Welcome Back

We just got back to Maine, after being away for 5 weeks.  We spent the Jewish holidays of Purim and Passover in our home town with some of our children and grandchildren.  While there, two of my granddaughters were being treated for minor orthopedic issues and I spent time babysitting and shlepping to Physical Therapy appointments.

At one PT visit, the younger granddaughter happened to be the only pediatric patient; the rest were all patients in their 50s and 60s undergoing post-op rehab for knee replacement surgery.  Now that I am in my fifties my own knees are not what they used to be; but after seeing how hard these patients worked to regain post-op mobility, I see that knee replacement surgery is not something one wants to do except as a last resort.   (I found out that post-op rehab, rural New England style, is conducted somewhat differently . . . but more about that later.)

The older granddaughter got a cast on each leg as part of a 6-week treatment protocol.  As a precaution she stayed home from school the first day following the procedure, but really it turned out to be unnecessary — she was managing fine and certainly could have gone back to school.  But for selfish reasons, because I was doing the babysitting that day, I kept her home, so we could have some one-on-one quality time.  And what a day it was!

I spent about an hour decorating her cast and the little “walking shoes” that could be strapped on.

My granddaughter chose navy blue casts to match her school uniform.

My granddaughter chose navy blue casts to match her school uniform. (click to enlarge for more detail)

Then we baked homemade pretzels from a little kit I had picked up at a discount store in New Hampshire.


AFter the yeast dough rises, my granddaughter rolls it out and shapes the pretzels

After the yeast dough rises, my granddaughter rolls it out and shapes the pretzels


Proud of her accomplishment and distracted from any discomfort!


After that we watched Mary Poppins.  This was extremely sentimental for me.  When I was seven years old, the Mary Poppins movie came out and I loved it so much I saw it seven times in one year.  Now, here I was, a HALF CENTURY later (!) watching it with my seven-year-old granddaughter!  Am I really that old?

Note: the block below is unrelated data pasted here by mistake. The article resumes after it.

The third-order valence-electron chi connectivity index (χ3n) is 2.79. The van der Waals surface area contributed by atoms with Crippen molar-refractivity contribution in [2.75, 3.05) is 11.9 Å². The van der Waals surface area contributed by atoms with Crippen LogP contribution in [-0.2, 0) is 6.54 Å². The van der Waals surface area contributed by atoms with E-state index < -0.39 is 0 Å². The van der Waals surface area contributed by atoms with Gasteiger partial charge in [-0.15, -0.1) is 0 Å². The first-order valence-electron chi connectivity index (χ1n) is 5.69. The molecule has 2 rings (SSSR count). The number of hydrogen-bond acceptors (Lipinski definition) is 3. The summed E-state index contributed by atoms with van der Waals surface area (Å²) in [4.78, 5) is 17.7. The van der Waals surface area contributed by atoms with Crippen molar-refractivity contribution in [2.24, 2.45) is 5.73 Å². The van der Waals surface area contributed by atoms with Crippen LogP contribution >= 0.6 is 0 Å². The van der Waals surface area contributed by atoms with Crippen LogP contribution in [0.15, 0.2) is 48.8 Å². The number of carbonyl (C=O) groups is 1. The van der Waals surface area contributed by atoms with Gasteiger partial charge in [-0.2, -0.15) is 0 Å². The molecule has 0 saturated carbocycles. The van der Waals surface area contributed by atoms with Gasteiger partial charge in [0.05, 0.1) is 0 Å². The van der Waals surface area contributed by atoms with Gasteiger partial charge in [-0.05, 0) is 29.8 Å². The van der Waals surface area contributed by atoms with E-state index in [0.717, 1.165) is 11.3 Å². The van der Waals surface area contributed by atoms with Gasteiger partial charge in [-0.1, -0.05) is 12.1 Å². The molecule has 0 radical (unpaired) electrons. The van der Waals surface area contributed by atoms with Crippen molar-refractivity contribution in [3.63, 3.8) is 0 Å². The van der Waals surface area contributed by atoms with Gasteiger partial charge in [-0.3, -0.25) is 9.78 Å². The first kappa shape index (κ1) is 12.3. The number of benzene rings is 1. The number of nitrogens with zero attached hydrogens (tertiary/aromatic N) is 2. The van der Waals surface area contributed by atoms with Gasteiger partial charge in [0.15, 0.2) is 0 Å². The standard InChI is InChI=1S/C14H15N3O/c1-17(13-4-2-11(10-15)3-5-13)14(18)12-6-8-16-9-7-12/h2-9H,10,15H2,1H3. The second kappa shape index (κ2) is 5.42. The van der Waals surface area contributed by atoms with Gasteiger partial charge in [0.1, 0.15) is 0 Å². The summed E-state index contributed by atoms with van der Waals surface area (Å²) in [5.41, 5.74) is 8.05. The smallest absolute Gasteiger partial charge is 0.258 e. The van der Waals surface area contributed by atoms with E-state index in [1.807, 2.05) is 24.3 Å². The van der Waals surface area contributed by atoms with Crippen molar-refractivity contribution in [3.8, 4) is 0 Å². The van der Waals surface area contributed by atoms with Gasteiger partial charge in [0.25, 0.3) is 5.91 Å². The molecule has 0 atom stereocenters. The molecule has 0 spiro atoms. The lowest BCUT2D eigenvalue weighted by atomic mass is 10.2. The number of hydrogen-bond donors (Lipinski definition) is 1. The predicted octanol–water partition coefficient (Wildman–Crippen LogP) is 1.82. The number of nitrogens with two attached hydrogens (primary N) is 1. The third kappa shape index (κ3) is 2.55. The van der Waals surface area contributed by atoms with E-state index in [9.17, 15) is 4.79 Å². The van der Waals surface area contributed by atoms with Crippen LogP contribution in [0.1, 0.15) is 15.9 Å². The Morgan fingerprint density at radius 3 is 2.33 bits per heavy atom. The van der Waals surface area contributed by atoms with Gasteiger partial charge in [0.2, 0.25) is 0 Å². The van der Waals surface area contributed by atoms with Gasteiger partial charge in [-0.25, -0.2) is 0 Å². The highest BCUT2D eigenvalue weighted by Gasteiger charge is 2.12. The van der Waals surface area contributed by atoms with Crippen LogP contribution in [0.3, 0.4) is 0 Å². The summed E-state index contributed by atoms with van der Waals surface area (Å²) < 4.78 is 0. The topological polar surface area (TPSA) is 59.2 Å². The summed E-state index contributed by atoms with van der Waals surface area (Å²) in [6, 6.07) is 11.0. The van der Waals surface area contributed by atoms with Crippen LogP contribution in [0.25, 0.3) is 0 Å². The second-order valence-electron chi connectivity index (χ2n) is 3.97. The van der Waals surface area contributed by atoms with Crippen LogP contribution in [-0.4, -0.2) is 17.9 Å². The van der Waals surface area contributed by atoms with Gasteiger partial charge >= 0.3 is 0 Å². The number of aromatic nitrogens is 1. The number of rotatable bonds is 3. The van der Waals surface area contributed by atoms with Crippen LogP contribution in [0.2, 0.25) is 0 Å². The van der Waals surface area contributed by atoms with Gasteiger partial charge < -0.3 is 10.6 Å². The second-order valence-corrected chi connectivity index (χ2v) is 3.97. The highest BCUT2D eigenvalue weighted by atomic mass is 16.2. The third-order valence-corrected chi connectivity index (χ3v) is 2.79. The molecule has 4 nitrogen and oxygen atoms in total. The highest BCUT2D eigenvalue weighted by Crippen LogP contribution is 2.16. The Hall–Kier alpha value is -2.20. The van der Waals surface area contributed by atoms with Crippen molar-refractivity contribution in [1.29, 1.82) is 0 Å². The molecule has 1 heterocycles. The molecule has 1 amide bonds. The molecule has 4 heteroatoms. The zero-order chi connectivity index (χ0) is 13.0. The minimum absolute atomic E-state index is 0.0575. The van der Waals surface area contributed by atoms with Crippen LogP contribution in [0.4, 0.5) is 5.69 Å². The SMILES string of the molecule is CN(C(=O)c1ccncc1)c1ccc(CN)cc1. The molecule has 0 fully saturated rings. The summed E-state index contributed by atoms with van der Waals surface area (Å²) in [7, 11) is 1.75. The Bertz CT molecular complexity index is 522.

I love Mary Poppins still.  I realized how few movies are made today in which people segue from normal conversation into elaborate song and dance.  There was no cursing and no nudity.  Also, kids back in my day were not overstimulated and distracted by so many external forces, including media;  life moved at a slower pace, so it was not the challenge it is today for a seven-year-old to sit and watch a full-length movie for 2+ hours without getting antsy.  While my granddaughter enjoyed the movie, there were parts that she found boring and requested that I “fast forward,” not having the patience to sit through the parts that didn’t hold her attention.

Afterwards my husband played Monopoly with her.   We hadn’t played Monopoly in at least 30 years.  Alas, art imitates life:  my husband got creamed by a seven-year-old because he was over-mortgaged, in debt, and broke.


Assured of her recovery, we left the next day for Maine.  Even though it took an extra 50 miles and 45 minutes of driving time, we went via the Poconos to avoid NJ and NY tolls, which are outrageous.  We arrived at 3:30 a.m. and dragged our tired bodies straight to bed.

Although I love my kids and grandkids and truly enjoy spending time with them, I really don’t like my hometown city’s culture, crime or weather.  But the 11-hour commute and paying two mortgages really is starting to wear thin.  I know that when my husband retires, we won’t have the income to keep both places, and a decision will need to be made.  A house in a city I don’t like, but with family nearby?  Or the remote rural lifestyle I prefer, devoid of loving family?  Slowly I’ve been trying to convince myself that living in Maine is not a long-term option.  But then I return to Maine, and experience not only the physical beauty of my surroundings, the purity of air and water, the sighting of wildlife, and the slower pace of life, but also the helpful, friendly nature of storekeepers and townspeople, and I don’t know how I can possibly leave.  (The only other place I’d consider living away from family would be Israel.)

Despite so few hours of sleep, I knew I had to get to the post office before the 9:30 a.m.closing time.  Due to Federal budgetary cutbacks, the post office is only open from 7:30 – 9:30 a.m. and then again from 2 – 4 p.m.  Our mail had been held for 5 weeks and I was anxious to conquer what would be a huge pile of letters, bills and magazines.

When I came to collect the mail, Deb the postmistress said, “Oh!  Welcome back!  I’m so glad to see you.  And it’s lucky you came just now, because Betty is here!”  Betty is the mail lady who actually does the deliveries.  Deb and Betty exchanged side glances and then looked at me, uncomfortably, like they were holding something back.